After a few days of ‘driveway camping’ in Courtenay, it was time to head a bit south, catching up on a few odds n ends along the way, like fuel and propane.
The Horne Lake Caves provincial park looked like a good place to camp and explore, so I turned west off the island highway to check it out. The pavement soon ended and the potholes began on the predominantly logging road. My backroads mapbook showed a few lakeshore campsites on Horne Lake, so that’s where I was headed. Unfortunately, the provincial park has no camping at all, and one of the regional park campsites was secured by a huge gate.
I wish someone in BC Parks would tack a ‘closed’ sign on their highway park signs, especially when the closed campground is several kilometers or more off the main route. Parks Canada is notorious for closing campgrounds and facilities early, but at least they are good at putting ‘closed’ signs up before you drive in to them! Listen up, BC and Regional Parks people.
I carried on past, looking for a lakeshore forest service (?) campsite, but the logging road soon got a bit more rustic for a 5th wheel and signs on the open gates said they could be closed and locked at any time without notice!
Since I was there, I hiked up to the entrance of the single cave in the park that was open and accessible. It looked pretty dark (!), wet, narrow, muddy, and I did not have proper lights or equipment, so I left it for another time. During the summer months, guided tours are available in a variety of the caves.
Eventually, I returned to the main Horne Lake Regional Park campsite, which was pretty much deserted, but open with a reduced fare of $10 plus hst.
The campground is located on a point of land between the lake and the Qualicum river, with some sites in heavy timber, and some out in the open. I chose the latter, so I could set out satellite dishes if desired, as well as for the view. The view down the lake was very nice, and the morning fog burning off made for some good photo ops, especially after a night with a full moon and a campfire.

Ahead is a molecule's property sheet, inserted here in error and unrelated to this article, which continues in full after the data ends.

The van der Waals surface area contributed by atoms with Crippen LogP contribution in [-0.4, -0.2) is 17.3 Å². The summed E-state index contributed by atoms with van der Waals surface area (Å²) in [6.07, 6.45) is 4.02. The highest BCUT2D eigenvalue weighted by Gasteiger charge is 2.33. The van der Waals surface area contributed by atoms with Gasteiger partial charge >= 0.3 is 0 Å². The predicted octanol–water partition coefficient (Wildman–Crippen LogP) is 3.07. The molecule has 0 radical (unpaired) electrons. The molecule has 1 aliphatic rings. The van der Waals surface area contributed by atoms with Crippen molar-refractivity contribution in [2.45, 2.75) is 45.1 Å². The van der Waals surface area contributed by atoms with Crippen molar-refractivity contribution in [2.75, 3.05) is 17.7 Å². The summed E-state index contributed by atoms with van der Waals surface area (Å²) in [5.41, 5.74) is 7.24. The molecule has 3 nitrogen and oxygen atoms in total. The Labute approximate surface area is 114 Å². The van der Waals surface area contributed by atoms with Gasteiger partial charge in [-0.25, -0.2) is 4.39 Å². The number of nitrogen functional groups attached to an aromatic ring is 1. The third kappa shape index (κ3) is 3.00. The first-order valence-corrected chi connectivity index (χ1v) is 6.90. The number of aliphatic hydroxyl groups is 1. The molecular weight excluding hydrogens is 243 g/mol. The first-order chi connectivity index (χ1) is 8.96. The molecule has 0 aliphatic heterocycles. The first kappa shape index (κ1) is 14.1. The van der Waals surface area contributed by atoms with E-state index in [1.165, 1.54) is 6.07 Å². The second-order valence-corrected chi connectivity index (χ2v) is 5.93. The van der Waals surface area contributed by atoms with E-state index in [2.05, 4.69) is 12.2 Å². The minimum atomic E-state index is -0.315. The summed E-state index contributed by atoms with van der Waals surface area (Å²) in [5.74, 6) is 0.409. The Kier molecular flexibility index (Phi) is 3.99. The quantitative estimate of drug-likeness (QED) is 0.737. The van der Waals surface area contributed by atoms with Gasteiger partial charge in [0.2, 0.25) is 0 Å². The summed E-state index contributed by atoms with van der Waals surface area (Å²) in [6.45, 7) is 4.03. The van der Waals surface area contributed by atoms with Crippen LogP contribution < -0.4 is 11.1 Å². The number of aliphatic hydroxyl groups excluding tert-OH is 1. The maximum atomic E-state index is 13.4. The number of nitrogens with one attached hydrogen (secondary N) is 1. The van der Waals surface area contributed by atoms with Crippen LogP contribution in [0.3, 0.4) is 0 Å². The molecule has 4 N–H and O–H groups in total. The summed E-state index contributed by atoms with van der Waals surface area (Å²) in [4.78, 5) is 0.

Unfortunately, or luckily, depending on your point of view, I heard one of the trailer tires going rapidly flat just as I was setting up. It was a good time as any to see if the spare tire actually fit and had air in it! As planned for this type of occasion, no jack was necessary to raise the tire; I simply drove onto some blocks with the other tandem wheel till the rear one was off the ground. The spare had air and fit, but I was still glad I had my air compressor with me anyway.
Next day at the OK Tire shop in Parksville, I used the same wood blocks to aid the shop in replacing the patched tire.
Got a bit of a propane problem to figure out. I have two 30 lb tanks, one on either side of the rig, with a self-switching regulator arrangement. Unfortunately, it claims the far tank is out of gas even when it is full. The tanks all work fine, but I have to manually move the tanks to the other side to get the gas out of them. I guess I will have to start replacing hoses and regulators till the problem is eliminated. In the meantime, I just haul the tanks to the side that works.
OK, I know that Rick and Paulette are camping nearby in the trendy Surfside RV park in their shiny new rig! Perhaps I will have to track them down for a coffee in the next day or two!
A couple portions of the Horne Lake road are rather narrow, where a few of these ‘pebbles’
After I get back to Alberta and straighten out a few things (like work), I’ll be doing a final re-pack and heading south as well. Can’t wait.